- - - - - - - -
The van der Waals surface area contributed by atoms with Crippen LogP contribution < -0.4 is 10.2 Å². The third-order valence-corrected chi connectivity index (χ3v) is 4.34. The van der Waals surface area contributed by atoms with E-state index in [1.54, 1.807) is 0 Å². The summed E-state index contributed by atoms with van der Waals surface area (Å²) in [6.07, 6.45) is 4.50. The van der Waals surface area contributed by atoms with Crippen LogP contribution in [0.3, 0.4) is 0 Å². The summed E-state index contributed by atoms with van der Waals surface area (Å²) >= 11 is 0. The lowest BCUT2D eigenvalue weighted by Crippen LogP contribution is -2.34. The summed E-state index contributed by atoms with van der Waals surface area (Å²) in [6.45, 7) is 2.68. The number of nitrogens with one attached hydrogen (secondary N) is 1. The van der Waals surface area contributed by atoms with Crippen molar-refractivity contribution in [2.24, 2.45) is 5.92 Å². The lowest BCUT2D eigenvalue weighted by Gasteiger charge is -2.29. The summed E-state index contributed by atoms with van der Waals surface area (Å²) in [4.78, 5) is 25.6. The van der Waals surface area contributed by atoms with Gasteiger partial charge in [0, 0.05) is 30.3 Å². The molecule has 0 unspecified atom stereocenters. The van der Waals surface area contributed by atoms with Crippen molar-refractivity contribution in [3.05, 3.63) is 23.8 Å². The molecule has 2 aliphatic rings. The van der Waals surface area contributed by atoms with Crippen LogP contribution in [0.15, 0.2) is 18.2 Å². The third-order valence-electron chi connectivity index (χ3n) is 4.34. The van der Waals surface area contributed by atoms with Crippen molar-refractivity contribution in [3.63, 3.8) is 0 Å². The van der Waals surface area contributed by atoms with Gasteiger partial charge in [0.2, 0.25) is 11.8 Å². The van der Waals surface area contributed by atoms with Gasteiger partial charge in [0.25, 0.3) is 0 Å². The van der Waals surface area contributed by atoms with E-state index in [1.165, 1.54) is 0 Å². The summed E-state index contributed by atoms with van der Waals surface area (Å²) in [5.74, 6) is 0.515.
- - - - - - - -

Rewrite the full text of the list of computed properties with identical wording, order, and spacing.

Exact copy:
The van der Waals surface area contributed by atoms with Crippen LogP contribution < -0.4 is 10.2 Å². The third-order valence-corrected chi connectivity index (χ3v) is 4.34. The van der Waals surface area contributed by atoms with E-state index in [1.54, 1.807) is 0 Å². The summed E-state index contributed by atoms with van der Waals surface area (Å²) in [6.07, 6.45) is 4.50. The van der Waals surface area contributed by atoms with Crippen LogP contribution in [0.3, 0.4) is 0 Å². The summed E-state index contributed by atoms with van der Waals surface area (Å²) >= 11 is 0. The lowest BCUT2D eigenvalue weighted by Crippen LogP contribution is -2.34. The summed E-state index contributed by atoms with van der Waals surface area (Å²) in [6.45, 7) is 2.68. The number of nitrogens with one attached hydrogen (secondary N) is 1. The van der Waals surface area contributed by atoms with Crippen molar-refractivity contribution in [2.24, 2.45) is 5.92 Å². The lowest BCUT2D eigenvalue weighted by Gasteiger charge is -2.29. The summed E-state index contributed by atoms with van der Waals surface area (Å²) in [4.78, 5) is 25.6. The van der Waals surface area contributed by atoms with Gasteiger partial charge in [0, 0.05) is 30.3 Å². The molecule has 0 unspecified atom stereocenters. The van der Waals surface area contributed by atoms with Crippen molar-refractivity contribution in [3.05, 3.63) is 23.8 Å². The molecule has 2 aliphatic rings. The van der Waals surface area contributed by atoms with Crippen LogP contribution in [0.15, 0.2) is 18.2 Å². The third-order valence-electron chi connectivity index (χ3n) is 4.34. The van der Waals surface area contributed by atoms with Crippen molar-refractivity contribution in [3.63, 3.8) is 0 Å². The van der Waals surface area contributed by atoms with Gasteiger partial charge in [0.2, 0.25) is 11.8 Å². The van der Waals surface area contributed by atoms with Gasteiger partial charge in [0.25, 0.3) is 0 Å². The van der Waals surface area contributed by atoms with E-state index in [1.165, 1.54) is 0 Å². The summed E-state index contributed by atoms with van der Waals surface area (Å²) in [5.74, 6) is 0.515.